Urban light pollution has robbed many of us of one of nature's grandest spectacles: the ethereal glow of the Milky Way. But the opening days of September are the perfect time to find a dark sanctuary in the countryside and get reacquainted with our starry home. Nights are still warm, the air is getting drier, and the center of the galaxy— the brightest, thickest part— shimmers low in the south at the end of twilight.
Ancient cultures widely regarded that band of heavenly light as a splash of spilt cream. The Romans dubbed it Via Galactica, the "road made of milk." When Galileo turned his spyglass to the skies in 1610, he was amazed to find that the Milky Way is in fact "a congeries of innumerable stars distributed in clusters." You can dramatically confirm his discovery using a pair of cheap binoculars.
Modern space-based observatories have provided deeper insights into our island universe. Opaque clouds of gas and dust, some of them visible as a dark rift splitting the Milky Way overhead, block the light from the galaxy's inner regions. Conventional telescopes can peer only a few thousand light-years through the murk. But just as amber sunglasses cut through terrestrial haze, recent infrared, radio, and especially X-ray telescopes can penetrate all 26,000 light-years to the center of the galaxy. Last year NASA's orbiting Chandra X-ray Observatory produced a splendid panorama of the galactic core and evidence that it harbors a black hole as massive as 2.6 million suns.
This beast is strangely silent. Astronomers believe that black holes radiate powerfully only when they are scooping material into their gravitational gullet. These days, the black hole at the heart of the Milky Way does not seem to have much to gobble. But as recently as the American Revolution, according to one theory, it feasted on enough infalling matter to energize the surrounding filaments of X-ray-emitting gases that swish like the tails of riled cats.
The black hole is just one of many unexpected galactic features unveiled by sophisticated astronomical tools. Detailed studies of infrared emissions and stellar motions have revealed a cigar-shaped gathering of stars and nebulae—15,000 light-years across and pointed roughly our way—similar to the central bars seen in other spiral galaxies. Star tracking also reveals that our galaxy is immersed in a gigantic, near-invisible shell of matter, like a ship in a bottle. Extending outward at least 150,000 light-years, this vast halo consists of dark matter that accounts for most of the Milky Way's mass. Last year researchers determined that at least part of the invisible stuff consists of white-dwarf stars, the dim, collapsed corpses of middleweight stars similar to the sun.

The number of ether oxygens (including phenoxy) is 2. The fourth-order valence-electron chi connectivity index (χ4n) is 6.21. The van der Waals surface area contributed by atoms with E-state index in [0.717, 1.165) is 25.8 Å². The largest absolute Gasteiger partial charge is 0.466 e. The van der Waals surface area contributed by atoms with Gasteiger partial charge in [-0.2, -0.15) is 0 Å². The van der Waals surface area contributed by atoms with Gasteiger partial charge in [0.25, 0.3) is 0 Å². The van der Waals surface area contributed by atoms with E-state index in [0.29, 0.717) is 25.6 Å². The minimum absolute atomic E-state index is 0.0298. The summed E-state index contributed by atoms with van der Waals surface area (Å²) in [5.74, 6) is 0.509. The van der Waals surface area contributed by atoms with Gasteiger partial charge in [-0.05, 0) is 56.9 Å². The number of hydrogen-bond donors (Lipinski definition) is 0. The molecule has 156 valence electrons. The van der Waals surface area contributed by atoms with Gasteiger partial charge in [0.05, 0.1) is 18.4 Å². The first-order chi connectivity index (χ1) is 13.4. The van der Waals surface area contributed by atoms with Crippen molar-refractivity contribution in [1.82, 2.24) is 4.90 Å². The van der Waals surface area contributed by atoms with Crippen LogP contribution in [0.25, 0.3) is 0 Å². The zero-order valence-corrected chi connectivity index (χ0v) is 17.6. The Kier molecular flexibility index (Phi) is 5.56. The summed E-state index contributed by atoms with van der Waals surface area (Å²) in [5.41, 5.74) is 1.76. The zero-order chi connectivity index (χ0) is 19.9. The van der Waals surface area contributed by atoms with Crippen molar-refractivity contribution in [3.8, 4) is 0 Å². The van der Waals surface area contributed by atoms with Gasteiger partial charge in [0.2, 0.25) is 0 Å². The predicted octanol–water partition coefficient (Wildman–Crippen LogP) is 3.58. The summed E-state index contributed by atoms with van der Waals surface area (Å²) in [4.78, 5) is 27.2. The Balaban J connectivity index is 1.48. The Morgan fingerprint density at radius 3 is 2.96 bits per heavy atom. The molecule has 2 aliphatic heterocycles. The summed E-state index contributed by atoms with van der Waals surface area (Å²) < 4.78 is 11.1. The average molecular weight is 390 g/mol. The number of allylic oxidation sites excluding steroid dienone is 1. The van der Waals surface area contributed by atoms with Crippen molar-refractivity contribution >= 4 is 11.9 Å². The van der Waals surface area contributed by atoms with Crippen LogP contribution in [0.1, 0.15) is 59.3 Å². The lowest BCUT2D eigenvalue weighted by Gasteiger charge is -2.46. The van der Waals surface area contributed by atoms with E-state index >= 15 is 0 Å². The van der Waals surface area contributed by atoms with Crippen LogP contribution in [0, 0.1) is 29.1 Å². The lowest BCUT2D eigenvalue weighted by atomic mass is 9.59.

Dying stars and hot gas illuminate a Chandra X-ray image of our galaxy's center. A giant black hole probably resides within the bright clump in the middle.Photograph courtesy of NASA/UMASS/S. Wang, et al.
Some aspects of the Milky Way are hidden not in space but in time. Over a human lifetime, the structure of the galaxy barely changes, but every star in the sky—including the sun, with Earth in tow—whirls around the center once every 240 million years. Even at a breakneck speed of 137 miles per second, we have completed fewer than 20 revolutions since our planet's birth.
At 11 p.m. on a mid-September eve, the direction in which we are headed is straight up, toward the bright star Deneb in the constellation Cygnus. If you think of our galaxy as a merry-go-round, you gaze at the mirrored axle when you look southward, and the top of your head indicates which way the painted horses are facing. Talk about perspective: The spot where Deneb lies, 1,500 light-years ahead of us on the galactic carousel, is where we will be in 2 million years. When Deneb sat where we are now, Homo habilis was gazing at the sky with uncomprehending eyes.
Learn about the Milky Way from NASA: imagine.gsfc.nasa.gov/docs/features/objects/focus.html. And read about Chandra and the Milky Way's black hole at science.nasa.gov/headlines/y2000/ast29feb_1m.htm.